If you know the actual target controller, chose F1 default special functions. Changing these settings doesn't affect the program in the offline machine, rather it only prevents you from selecting a special function that is not available in the target controller.  If you are only editing an existing program, selecting F3 configure all special functions will insure that the program stored on disk (if you have a disk) will not be rejected as having "unsupported special functions".  For this demonstration, assume F1 default SFs was chosen.  Select F1 yes to continue, then press enter.  Press <Esc> (or press F10 three times) to return to the main menu.



    Note:
    Besides special functions being different in different processors, each processor supported different amounts of I/O and internal registers.  The PC-1100 programmable controller was available in four operational memory sizes: 512, 1536, 2560 and 3584 words of RAM. Each PC-1100 memory configuration supported 64 discrete inputs, 64 discrete outputs, 8 register inputs, and 8 register outputs. Additionally, the PC-1100 supported 64 or 192 internal logic coils (depending on software level). Up to 1792 holding registers are supported, depending on memory size.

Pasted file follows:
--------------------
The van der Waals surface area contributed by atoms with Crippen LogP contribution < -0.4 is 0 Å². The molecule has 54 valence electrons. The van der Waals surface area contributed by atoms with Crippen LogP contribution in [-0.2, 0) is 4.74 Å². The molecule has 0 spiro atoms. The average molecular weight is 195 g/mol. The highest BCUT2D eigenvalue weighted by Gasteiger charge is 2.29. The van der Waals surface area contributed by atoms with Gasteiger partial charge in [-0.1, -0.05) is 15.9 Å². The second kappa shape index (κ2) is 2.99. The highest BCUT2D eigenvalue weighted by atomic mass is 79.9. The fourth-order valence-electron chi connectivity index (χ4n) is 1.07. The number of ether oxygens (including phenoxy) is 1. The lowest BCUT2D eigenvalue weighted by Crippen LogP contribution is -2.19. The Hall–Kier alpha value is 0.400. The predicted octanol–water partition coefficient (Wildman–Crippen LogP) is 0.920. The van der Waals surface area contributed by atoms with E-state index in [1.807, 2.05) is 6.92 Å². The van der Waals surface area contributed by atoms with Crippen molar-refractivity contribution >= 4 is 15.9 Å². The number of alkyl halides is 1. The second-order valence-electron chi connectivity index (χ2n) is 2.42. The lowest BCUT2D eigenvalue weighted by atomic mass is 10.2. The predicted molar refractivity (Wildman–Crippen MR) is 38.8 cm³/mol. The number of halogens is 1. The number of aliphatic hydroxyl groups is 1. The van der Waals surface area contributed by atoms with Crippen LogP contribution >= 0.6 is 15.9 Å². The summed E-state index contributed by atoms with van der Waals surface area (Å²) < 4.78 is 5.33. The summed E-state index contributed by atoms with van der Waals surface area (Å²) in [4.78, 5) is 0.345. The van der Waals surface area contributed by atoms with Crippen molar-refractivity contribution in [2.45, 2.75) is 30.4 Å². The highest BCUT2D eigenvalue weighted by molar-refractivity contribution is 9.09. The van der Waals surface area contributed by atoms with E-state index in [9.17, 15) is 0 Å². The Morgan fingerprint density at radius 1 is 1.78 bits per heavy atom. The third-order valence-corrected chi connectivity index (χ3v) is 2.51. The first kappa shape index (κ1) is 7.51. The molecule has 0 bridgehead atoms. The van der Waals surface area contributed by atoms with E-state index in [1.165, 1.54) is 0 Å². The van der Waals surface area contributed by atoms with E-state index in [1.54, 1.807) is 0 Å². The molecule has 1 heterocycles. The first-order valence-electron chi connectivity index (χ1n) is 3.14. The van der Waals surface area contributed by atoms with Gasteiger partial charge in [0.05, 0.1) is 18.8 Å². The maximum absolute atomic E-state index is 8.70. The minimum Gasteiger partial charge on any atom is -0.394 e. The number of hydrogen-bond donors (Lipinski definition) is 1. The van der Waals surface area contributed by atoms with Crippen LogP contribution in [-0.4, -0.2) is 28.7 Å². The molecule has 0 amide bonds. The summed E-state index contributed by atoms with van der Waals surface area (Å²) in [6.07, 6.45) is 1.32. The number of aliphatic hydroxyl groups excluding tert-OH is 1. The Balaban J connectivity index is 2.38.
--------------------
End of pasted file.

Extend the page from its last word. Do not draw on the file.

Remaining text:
The PC-1200 was available with 2K, 4K, 8K, or 16K words of RAM. The PC-1200-1020 and -1040 supported 64 discrete inputs, 64 discrete outputs, 32 register inputs, 32 register outputs, and 960 internal logic coils. The PC-1200-1041, 1042, and 1043 supported 128 discrete inputs, 128 discrete outputs, 64 register inputs, 64 register outputs, and 896 internal logic coils. Up to 1792 holding registers were supported in all versions of the PC-1200.

    The PC-1250 was available with 8K or 16K words of RAM. The PC-1250 supported 256 discrete inputs, 256 discrete outputs, 128 register inputs, 128 register  outputs, and 768 internal logic coils. Up to 1792 holding registers are supported.